5. 5.
    Karlsson M, Savic R. Diagnosing model diagnostics. Clin Pharmacol Therapeut. 2007;82(1):17–20.CrossRefGoogle Scholar
  6. 6.
    Lavielle M, Bleakley K. Automatic data binning for improved visual diagnosis of pharmacometric models. J Pharmacokinet Pharmacodyn. 2011;38(6):861–71.CrossRefPubMedGoogle Scholar
  7. 7.
    Yano Y, Beal SL, Sheiner LB. Evaluating pharmacokinetic/pharmacodynamic models using the posterior predictive check. J Pharmacokinet Pharmacodyn. 2001;28(2):171–92.CrossRefPubMedGoogle Scholar
  8. 8.
    Combes F, Retout S, Frey N, Mentré F. Powers of the likelihood ratio test and the correlation test using empirical bayes estimates for various shrinkages in population pharmacokinetics. CPT: Pharmacom Syst Pharmacol. 2014;3(4):1–9.Google Scholar
  9. 9.
    Savic R, Karlsson M. Importance of shrinkage in empirical Bayes estimates for diagnostics: problems and solutions. AAPS J. 2009;11(3):558–69.CrossRefPubMedPubMedCentralGoogle Scholar
  10. 10.
    Drikvandi R, Verbeke G, Khodadadi A, Nia VP. Testing multiple variance components in linear mixed-effects models. Biostatistics. 2013;14(1):144–59.CrossRefPubMedGoogle Scholar
  11. 11.
    Li Z, Zhu L. A new test for random effects in linear mixed models with longitudinal data. J Stat Plan Infer. 2013;143(1):82–95.CrossRefGoogle Scholar
  12. 12.
    Mun J, Lindstrom MJ. Diagnostics for repeated measurements in linear mixed effects models. Stat Med. 2013;32(8):1361–75.CrossRefPubMedGoogle Scholar
  13. 13.
    Alonso A, Litière S, Molenberghs G. A family of tests to detect misspecifications in the random-effects structure of generalized linear mixed models. Comput Stat Data Anal. 2008;52(9):4474–86.CrossRefGoogle Scholar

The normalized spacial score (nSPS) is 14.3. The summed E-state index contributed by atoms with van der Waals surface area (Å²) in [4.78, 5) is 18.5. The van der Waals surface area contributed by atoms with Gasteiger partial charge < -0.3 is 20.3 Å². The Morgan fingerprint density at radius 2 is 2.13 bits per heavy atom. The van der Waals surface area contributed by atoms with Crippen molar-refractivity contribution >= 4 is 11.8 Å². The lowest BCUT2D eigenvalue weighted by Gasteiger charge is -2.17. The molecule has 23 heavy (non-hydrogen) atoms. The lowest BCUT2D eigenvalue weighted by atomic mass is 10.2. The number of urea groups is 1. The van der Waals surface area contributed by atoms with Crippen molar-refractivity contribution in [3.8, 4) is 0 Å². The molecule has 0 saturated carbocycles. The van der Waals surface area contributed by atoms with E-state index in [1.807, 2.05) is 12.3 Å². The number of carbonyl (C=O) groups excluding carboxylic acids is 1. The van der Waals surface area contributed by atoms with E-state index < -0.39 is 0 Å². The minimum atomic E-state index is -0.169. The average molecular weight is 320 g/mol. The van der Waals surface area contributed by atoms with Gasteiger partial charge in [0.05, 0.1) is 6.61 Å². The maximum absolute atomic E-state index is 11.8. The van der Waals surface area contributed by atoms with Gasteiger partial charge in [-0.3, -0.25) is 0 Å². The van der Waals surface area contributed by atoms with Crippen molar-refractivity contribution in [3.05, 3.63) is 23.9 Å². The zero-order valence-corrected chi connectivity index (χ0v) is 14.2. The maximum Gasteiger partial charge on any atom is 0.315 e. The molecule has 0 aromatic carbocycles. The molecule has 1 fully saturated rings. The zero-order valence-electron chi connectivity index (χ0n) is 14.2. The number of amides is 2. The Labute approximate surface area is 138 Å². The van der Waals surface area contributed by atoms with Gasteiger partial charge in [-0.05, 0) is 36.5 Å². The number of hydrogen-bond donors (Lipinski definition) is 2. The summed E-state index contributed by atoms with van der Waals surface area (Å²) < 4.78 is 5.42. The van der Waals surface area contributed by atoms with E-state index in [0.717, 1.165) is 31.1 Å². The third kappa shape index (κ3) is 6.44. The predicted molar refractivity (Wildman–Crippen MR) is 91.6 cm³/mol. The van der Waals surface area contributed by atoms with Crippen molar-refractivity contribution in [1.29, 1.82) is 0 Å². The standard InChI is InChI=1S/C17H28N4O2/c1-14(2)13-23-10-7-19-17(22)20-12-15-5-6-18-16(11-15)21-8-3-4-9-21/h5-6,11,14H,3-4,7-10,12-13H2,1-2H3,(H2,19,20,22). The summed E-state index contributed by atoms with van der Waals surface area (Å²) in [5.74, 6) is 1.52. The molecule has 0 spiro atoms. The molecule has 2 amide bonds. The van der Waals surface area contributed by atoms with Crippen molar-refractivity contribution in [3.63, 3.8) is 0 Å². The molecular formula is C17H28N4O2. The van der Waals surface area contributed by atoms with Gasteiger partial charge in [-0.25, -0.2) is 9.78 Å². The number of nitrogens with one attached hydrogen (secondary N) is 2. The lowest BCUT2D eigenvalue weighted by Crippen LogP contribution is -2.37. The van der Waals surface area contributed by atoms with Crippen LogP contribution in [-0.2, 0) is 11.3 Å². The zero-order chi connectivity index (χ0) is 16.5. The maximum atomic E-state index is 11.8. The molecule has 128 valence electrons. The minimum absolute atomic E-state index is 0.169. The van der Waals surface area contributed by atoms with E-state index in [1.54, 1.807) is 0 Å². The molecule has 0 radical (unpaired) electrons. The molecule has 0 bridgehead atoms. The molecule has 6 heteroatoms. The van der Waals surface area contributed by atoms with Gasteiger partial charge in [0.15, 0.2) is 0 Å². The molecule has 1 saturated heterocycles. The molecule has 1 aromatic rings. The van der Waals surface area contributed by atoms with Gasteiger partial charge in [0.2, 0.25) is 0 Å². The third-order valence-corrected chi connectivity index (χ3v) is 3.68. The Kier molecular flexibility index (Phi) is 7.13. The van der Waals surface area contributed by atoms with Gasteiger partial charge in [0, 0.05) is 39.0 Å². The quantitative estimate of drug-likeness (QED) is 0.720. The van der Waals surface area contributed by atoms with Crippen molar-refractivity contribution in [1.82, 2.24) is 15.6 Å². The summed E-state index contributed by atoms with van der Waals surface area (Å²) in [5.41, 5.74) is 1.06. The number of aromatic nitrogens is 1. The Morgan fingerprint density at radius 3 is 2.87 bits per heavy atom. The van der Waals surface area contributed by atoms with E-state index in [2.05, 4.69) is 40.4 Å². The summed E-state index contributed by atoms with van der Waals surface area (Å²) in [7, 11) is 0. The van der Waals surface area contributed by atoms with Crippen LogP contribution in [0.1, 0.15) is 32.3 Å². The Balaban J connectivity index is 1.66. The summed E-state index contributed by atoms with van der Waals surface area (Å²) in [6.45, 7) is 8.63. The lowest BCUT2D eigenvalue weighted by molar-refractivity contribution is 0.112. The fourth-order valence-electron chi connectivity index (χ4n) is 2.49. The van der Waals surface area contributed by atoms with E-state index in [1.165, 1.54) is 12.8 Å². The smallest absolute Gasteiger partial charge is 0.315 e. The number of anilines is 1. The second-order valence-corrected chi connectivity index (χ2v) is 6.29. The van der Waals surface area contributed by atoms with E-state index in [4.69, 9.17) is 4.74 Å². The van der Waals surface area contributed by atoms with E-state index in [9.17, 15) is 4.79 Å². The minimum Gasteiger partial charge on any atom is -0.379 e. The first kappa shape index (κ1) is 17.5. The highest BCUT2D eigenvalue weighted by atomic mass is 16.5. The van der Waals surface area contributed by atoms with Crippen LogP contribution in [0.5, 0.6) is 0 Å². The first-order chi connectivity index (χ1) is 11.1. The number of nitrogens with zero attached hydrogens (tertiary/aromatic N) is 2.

14. 14.
    Huang X. Diagnosis of random-effect model misspecification in generalized linear mixed models for binary response. Biometrics. 2009;65(2):361–8.CrossRefPubMedGoogle Scholar
  15. 15.
    Vonesh EF, Chinchilli VM, Pu K. Goodness-of-fit in generalized nonlinear mixed-effects models. Biometrics. 1996;52(2):572–87.CrossRefPubMedGoogle Scholar
  16. 16.
    Claeskens G, Hart J. Goodness-of-fit tests in mixed models. Test. 2009;18(2):213–39.CrossRefGoogle Scholar
  17. 17.
    Ritz C. Goodness-of-fit tests for mixed models. Scand J Stat. 2004;31(3):443–58.CrossRefGoogle Scholar
  18. 18.
    Meintanis SG, Portnoy S. Specification tests in mixed effects models. J Stat Plan Infer. 2011;141(8):2545–55.CrossRefGoogle Scholar
  19. 19.
    Parke J. A procedure for generating bootstrap samples for the validation of nonlinear mixed-effects population models. Comput Methods Prog Biomed. 1999;59(1):19–29.CrossRefGoogle Scholar
  20. 20.
    Laffont CM, Concordet D. A new exact test for the evaluation of population pharmacokinetic and/or pharmacodynamic models using random projections. Pharm Res. 2011;28(8):1948–62.CrossRefPubMedGoogle Scholar
  21. 21.
    Robert CP, Casella G. Monte Carlo statistical methods. Springer texts in statistics. 2004.Google Scholar
  22. 22.
    Holford N. Clinical pharmacokinetics and pharmacodynamics of warfarin. understanding the dose-effect relationship. Clin Pharmacokinet. 1986;11(6):483–504.CrossRefPubMedGoogle Scholar

Copyright information

© Springer Science+Business Media New York 2016

Authors and Affiliations

  1. 1.Inria Saclay & CMAP, Ecole PolytechniqueUniversity Paris-SaclaySaint-AubinFrance
  2. 2.Roche Pharma Research and Early DevelopmentRoche Innovation Center BaselBaselSwitzerland

Personalised recommendations